Europe is falling back into COVID-19's grip as the virus delivers a harsh rebuke in country after country whose residents thought they'd beaten it, The New York Times reported.
The publication's assessment was based in part on a speech by European Central Bank Chief Economist Philip R. Lane delivered digitally to a meeting of the U.S. National Association for Business Economics.
"We expect about half of the cumulative decline in output in the first half of the year to have been reversed during the third quarter,” he said, according to a transcript posted on the European Central Bank's website. “Compared with the trough, this initial recovery phase is visible across a wide range of economic indicators.”
"[T]he euro area economy is still operating far below its pre-pandemic level," he added. "While this in part can be attributed to ongoing supply-side interruptions, the speed of the recovery is also held back by a lack of buoyancy in demand conditions. Meanwhile, the resurgence in infection rates — and the associated public health measures — is posing renewed challenges, especially for those sectors most affected by social distancing."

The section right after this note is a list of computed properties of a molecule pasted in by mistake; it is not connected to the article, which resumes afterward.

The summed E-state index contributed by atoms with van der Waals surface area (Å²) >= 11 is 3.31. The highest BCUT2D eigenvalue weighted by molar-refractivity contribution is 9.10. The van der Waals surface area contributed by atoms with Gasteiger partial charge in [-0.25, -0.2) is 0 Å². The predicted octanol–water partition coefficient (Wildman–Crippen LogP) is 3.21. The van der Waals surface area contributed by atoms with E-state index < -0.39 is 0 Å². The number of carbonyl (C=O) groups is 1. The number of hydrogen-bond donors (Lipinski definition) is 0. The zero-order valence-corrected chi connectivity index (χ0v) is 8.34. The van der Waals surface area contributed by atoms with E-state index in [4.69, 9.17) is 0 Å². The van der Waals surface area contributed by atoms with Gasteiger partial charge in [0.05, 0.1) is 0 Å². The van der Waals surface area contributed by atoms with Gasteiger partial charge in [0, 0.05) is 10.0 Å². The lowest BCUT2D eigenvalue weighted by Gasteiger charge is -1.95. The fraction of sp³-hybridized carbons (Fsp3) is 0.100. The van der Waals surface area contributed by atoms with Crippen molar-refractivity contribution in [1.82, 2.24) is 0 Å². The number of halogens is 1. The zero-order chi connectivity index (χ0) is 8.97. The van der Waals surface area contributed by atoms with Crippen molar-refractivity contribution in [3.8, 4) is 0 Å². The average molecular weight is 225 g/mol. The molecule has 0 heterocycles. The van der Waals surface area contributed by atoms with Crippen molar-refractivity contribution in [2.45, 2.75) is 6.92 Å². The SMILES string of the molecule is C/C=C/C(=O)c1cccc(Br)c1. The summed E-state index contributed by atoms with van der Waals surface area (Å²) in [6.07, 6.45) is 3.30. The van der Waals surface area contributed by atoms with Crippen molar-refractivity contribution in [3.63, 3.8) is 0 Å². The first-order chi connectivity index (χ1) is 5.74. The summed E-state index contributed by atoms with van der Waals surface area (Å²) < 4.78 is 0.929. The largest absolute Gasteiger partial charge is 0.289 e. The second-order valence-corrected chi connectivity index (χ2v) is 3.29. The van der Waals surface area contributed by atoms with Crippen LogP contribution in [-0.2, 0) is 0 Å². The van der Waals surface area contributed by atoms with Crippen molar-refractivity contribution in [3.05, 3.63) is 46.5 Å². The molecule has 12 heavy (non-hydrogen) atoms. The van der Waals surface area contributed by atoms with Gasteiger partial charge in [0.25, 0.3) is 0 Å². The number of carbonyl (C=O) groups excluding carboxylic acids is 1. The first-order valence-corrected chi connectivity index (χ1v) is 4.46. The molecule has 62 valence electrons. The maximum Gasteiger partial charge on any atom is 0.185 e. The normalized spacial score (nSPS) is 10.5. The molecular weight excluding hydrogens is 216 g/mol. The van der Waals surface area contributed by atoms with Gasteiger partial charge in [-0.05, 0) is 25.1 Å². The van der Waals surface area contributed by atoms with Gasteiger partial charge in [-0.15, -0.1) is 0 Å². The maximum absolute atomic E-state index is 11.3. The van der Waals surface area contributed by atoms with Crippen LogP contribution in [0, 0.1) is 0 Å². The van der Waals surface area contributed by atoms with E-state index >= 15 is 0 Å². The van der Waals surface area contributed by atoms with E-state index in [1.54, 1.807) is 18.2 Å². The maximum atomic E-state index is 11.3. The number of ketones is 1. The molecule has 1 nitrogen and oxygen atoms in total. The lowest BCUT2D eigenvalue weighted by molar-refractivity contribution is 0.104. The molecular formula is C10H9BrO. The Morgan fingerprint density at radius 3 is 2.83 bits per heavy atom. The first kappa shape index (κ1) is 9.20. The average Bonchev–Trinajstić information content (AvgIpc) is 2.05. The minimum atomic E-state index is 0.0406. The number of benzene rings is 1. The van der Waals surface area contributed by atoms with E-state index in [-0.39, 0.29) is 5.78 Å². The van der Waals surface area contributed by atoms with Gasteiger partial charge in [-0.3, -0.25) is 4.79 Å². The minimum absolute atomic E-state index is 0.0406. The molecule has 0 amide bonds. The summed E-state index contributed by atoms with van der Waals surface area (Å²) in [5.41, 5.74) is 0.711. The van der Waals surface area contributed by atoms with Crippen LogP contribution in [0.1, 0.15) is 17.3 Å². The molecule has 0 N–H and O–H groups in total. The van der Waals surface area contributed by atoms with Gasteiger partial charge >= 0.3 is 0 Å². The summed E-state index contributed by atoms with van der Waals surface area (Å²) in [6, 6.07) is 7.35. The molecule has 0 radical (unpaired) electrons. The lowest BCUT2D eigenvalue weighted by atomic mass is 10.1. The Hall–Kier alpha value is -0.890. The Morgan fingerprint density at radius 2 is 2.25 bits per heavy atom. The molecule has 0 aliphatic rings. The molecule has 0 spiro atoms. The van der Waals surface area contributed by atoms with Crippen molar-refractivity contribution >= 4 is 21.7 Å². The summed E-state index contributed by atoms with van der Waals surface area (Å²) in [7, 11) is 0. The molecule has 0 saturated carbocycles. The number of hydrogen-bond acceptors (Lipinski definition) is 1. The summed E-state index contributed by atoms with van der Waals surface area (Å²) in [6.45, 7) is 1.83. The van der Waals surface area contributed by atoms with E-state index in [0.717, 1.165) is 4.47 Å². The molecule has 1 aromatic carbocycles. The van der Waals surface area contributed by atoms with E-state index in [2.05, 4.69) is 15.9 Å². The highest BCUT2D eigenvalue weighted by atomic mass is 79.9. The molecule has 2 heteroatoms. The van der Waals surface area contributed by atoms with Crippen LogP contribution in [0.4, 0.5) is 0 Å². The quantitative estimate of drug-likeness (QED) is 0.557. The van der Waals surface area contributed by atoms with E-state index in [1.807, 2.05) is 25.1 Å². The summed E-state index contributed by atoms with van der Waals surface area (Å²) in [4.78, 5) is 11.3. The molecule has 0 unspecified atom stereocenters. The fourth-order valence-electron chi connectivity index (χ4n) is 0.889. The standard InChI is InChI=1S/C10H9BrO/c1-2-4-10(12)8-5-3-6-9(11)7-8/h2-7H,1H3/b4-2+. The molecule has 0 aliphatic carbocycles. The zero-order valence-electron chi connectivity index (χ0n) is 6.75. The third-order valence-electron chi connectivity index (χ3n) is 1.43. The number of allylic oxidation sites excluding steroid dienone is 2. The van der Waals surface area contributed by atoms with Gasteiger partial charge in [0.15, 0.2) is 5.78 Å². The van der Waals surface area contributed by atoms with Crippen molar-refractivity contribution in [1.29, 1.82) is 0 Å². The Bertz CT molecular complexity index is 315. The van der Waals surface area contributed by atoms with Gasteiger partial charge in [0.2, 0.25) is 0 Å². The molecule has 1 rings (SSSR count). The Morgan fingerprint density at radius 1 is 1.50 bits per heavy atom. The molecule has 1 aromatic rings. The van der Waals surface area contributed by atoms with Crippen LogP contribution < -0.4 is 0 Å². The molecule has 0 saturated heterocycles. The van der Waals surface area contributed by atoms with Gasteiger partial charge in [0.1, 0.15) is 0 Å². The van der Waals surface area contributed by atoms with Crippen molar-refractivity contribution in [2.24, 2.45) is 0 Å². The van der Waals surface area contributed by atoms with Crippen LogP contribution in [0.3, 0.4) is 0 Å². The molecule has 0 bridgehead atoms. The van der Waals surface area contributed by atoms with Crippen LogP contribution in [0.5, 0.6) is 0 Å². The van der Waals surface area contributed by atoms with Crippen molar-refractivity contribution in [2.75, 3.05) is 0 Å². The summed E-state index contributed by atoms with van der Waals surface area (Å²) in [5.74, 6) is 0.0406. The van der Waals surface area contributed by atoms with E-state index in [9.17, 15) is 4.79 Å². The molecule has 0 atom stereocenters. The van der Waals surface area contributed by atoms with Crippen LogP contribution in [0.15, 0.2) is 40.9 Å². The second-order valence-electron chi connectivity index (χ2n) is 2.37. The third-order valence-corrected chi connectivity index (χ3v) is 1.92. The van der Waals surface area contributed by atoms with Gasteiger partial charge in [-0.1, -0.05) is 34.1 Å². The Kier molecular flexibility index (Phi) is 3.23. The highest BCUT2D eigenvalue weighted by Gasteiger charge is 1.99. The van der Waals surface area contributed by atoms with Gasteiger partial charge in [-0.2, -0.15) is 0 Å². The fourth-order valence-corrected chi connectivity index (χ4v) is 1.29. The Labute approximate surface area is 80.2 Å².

Momentum among services companies has been slowing since August, he said, and business services began contracting in September.
Households and businesses are saving money rather than spending it due to concern about the future, he added.
Economic output by the end of 2020 is expected to wind up about 5.2 percent below the same figure at the end of 2019, he said, and "economic activity is foreseen to return to pre-pandemic levels only towards the end of 2022."
The New York Times also noted that consultancy Oxford Economics concluded recently that a jump in economic activity in September largely was due to the reopening of factories but that any continued benefit would require that consumers buy the goods produced in those factories.